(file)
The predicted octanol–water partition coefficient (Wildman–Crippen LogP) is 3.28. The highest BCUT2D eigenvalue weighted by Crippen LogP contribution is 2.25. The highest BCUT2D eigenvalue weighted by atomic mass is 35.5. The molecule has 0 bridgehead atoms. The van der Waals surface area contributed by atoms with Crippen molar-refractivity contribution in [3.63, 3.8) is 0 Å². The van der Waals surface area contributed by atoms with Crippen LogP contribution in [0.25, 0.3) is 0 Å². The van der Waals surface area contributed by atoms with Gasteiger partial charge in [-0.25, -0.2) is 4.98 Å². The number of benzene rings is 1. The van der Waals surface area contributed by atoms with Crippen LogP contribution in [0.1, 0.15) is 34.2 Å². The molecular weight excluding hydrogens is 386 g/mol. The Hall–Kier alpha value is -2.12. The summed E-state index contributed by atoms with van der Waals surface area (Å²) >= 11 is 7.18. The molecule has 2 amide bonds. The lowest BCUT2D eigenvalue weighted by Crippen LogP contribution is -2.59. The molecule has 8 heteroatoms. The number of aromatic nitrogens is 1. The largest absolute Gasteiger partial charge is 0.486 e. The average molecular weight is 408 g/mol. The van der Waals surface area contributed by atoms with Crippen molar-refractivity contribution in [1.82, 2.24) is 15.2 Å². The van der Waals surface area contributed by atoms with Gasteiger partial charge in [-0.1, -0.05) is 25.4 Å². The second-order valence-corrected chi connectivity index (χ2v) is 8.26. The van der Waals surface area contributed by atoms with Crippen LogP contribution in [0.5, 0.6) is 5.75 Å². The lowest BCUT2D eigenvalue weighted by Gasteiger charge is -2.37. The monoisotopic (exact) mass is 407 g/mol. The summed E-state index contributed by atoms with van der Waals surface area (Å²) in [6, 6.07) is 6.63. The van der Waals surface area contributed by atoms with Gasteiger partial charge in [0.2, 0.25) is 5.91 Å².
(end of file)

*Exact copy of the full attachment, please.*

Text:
The predicted octanol–water partition coefficient (Wildman–Crippen LogP) is 3.28. The highest BCUT2D eigenvalue weighted by Crippen LogP contribution is 2.25. The highest BCUT2D eigenvalue weighted by atomic mass is 35.5. The molecule has 0 bridgehead atoms. The van der Waals surface area contributed by atoms with Crippen molar-refractivity contribution in [3.63, 3.8) is 0 Å². The van der Waals surface area contributed by atoms with Crippen LogP contribution in [0.25, 0.3) is 0 Å². The van der Waals surface area contributed by atoms with Gasteiger partial charge in [-0.25, -0.2) is 4.98 Å². The number of benzene rings is 1. The van der Waals surface area contributed by atoms with Crippen LogP contribution in [0.1, 0.15) is 34.2 Å². The molecular weight excluding hydrogens is 386 g/mol. The Hall–Kier alpha value is -2.12. The summed E-state index contributed by atoms with van der Waals surface area (Å²) >= 11 is 7.18. The molecule has 2 amide bonds. The lowest BCUT2D eigenvalue weighted by Crippen LogP contribution is -2.59. The molecule has 8 heteroatoms. The number of aromatic nitrogens is 1. The largest absolute Gasteiger partial charge is 0.486 e. The average molecular weight is 408 g/mol. The van der Waals surface area contributed by atoms with Crippen molar-refractivity contribution in [1.82, 2.24) is 15.2 Å². The van der Waals surface area contributed by atoms with Gasteiger partial charge in [-0.1, -0.05) is 25.4 Å². The second-order valence-corrected chi connectivity index (χ2v) is 8.26. The van der Waals surface area contributed by atoms with Crippen LogP contribution in [0.5, 0.6) is 5.75 Å². The lowest BCUT2D eigenvalue weighted by Gasteiger charge is -2.37. The monoisotopic (exact) mass is 407 g/mol. The summed E-state index contributed by atoms with van der Waals surface area (Å²) in [6, 6.07) is 6.63. The van der Waals surface area contributed by atoms with Gasteiger partial charge in [0.2, 0.25) is 5.91 Å².